Traditional Knowledge, Resilience, and Food Landscape:
International Ecology of the Aboriginal
Yih-ren Lin

In fidelity to the core values outlined by the International Partnership for the Satoyama Initiative (IPSI) that promotes self-sufficient management of agricultural and natural resources within a local community, this project seeks to explore how this initiative is practiced by the Indigenous people in Taiwan. In principle, a well-established social system needs to rely upon the sufficiency of natural resources that are regulated by and operated within different ecosystems. In addition, the establishment of cultural landscapes in human communities will influence local ecologies to different extents. Ideally, Satoyama area, a place that constitutes of local residence, different natural resources use and healthy food production, will positively enhance the welfare of the human being and their living environment. Putting this agenda against the experiences of Taiwanese Indigenous cultures, we hope to retrieve the value of ecological health that is richly nourished by the often neglected spiritual recourses based on the Indigenous traditional knowledge from a holistic viewpoint. We also concern ourselves with resilience as a pivotal concept to confront and adapt the climate change, and to retain sustainability in the production of healthy food. In those regards, Indigenous ecological farmers are thus our active agents.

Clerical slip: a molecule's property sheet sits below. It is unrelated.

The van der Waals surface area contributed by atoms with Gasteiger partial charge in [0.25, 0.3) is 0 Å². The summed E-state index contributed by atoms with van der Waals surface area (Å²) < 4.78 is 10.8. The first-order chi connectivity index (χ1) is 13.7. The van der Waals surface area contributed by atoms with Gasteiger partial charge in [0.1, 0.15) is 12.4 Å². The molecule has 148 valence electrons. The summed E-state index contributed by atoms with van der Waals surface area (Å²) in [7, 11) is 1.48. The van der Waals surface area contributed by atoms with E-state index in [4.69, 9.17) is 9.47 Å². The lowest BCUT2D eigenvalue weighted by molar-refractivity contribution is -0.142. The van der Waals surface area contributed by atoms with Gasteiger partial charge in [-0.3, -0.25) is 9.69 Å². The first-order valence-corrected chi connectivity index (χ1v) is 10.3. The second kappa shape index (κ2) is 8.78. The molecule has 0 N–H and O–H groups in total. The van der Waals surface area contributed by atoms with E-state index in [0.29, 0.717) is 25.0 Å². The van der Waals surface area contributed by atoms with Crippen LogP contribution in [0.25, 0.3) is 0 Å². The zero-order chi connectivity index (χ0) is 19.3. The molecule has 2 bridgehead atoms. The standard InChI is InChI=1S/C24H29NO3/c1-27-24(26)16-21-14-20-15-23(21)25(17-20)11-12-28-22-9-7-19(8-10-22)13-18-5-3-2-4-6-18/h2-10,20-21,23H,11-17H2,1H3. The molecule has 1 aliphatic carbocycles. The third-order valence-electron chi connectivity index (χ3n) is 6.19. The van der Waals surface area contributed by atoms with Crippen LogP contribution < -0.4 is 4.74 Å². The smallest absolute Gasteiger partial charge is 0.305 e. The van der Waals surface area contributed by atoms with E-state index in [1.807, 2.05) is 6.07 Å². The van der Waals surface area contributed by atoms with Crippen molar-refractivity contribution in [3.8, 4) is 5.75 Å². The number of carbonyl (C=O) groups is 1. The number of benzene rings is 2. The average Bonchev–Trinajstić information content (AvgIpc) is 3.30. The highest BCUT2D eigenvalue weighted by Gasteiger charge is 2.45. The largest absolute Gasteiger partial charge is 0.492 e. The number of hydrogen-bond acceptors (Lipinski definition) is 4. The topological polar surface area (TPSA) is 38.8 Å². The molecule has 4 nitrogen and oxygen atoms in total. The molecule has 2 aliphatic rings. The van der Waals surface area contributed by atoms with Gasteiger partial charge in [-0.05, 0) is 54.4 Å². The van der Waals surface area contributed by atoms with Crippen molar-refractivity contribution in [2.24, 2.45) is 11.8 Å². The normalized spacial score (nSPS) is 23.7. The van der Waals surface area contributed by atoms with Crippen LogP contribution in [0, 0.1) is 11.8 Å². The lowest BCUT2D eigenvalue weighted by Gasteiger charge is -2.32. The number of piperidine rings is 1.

This project examines issues surrounding practices of the traditional knowledge, resilience, and foodscape. First, we argue that biodiversity conservation is an effective way to safeguard cultural multiplicities and vice versa. Therefore, we support agricultures related to ecologically sound landscape and food production system in diverse Indigenous people’s areas that can portray resilient social-cultural contents domestically and internationally. Second, this project advocates developments of Indigenous organizations to reinforce autonomous management of traditional ecology and agricultural recourses under the impact of global climate change. Third, this project promotes tribal self-sufficient economy as fulfilling entrepreneurships. It may be achieved by ways of exploring particular Indigenous features and branding of tribal cultures, and implementing production and marketing mechanism of the economy chain. Lastly, this project seeks to establish a network interweaving knowledge gathered locally from Indigenous tribes in Taiwan and global ecological discourses through international cooperation. The aim of this project is to model on the spirit and experience of global Satoyama Initiative to establish the examples of autonomous agriculture and natural resources in the regions of Taiwanese Indigenous tribes, and to share and build allegiance in the global context.